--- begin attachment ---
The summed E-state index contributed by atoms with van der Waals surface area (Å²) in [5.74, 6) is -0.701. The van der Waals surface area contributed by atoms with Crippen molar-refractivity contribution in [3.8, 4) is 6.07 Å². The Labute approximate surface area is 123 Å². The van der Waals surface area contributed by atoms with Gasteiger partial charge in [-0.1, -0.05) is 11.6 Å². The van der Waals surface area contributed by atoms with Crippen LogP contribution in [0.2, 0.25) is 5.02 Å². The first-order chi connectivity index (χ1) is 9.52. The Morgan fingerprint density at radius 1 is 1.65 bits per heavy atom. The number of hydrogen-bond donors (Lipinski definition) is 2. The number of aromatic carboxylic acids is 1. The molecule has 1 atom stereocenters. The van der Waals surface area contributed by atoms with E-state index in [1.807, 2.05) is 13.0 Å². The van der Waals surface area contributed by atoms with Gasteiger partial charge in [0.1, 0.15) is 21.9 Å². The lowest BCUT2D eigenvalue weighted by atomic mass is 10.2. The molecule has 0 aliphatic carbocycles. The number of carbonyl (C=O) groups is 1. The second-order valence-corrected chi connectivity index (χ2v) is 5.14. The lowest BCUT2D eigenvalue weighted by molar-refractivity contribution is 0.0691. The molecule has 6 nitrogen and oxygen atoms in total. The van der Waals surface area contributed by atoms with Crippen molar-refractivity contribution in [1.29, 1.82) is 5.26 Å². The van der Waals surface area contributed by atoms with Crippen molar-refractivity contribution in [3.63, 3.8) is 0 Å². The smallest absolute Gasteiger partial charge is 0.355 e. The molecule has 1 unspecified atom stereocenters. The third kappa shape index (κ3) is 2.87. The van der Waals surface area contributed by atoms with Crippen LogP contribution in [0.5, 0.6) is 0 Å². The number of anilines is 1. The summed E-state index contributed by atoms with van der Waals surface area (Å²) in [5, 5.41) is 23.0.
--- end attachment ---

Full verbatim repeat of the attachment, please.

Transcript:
The summed E-state index contributed by atoms with van der Waals surface area (Å²) in [5.74, 6) is -0.701. The van der Waals surface area contributed by atoms with Crippen molar-refractivity contribution in [3.8, 4) is 6.07 Å². The Labute approximate surface area is 123 Å². The van der Waals surface area contributed by atoms with Gasteiger partial charge in [-0.1, -0.05) is 11.6 Å². The van der Waals surface area contributed by atoms with Crippen LogP contribution in [0.2, 0.25) is 5.02 Å². The first-order chi connectivity index (χ1) is 9.52. The Morgan fingerprint density at radius 1 is 1.65 bits per heavy atom. The number of hydrogen-bond donors (Lipinski definition) is 2. The number of aromatic carboxylic acids is 1. The molecule has 1 atom stereocenters. The van der Waals surface area contributed by atoms with E-state index in [1.807, 2.05) is 13.0 Å². The van der Waals surface area contributed by atoms with Gasteiger partial charge in [0.1, 0.15) is 21.9 Å². The lowest BCUT2D eigenvalue weighted by atomic mass is 10.2. The molecule has 0 aliphatic carbocycles. The number of carbonyl (C=O) groups is 1. The second-order valence-corrected chi connectivity index (χ2v) is 5.14. The lowest BCUT2D eigenvalue weighted by molar-refractivity contribution is 0.0691. The molecule has 6 nitrogen and oxygen atoms in total. The van der Waals surface area contributed by atoms with Crippen molar-refractivity contribution in [1.29, 1.82) is 5.26 Å². The van der Waals surface area contributed by atoms with Crippen molar-refractivity contribution in [3.63, 3.8) is 0 Å². The smallest absolute Gasteiger partial charge is 0.355 e. The molecule has 1 unspecified atom stereocenters. The third kappa shape index (κ3) is 2.87. The van der Waals surface area contributed by atoms with Crippen LogP contribution in [0.5, 0.6) is 0 Å². The number of anilines is 1. The summed E-state index contributed by atoms with van der Waals surface area (Å²) in [5, 5.41) is 23.0.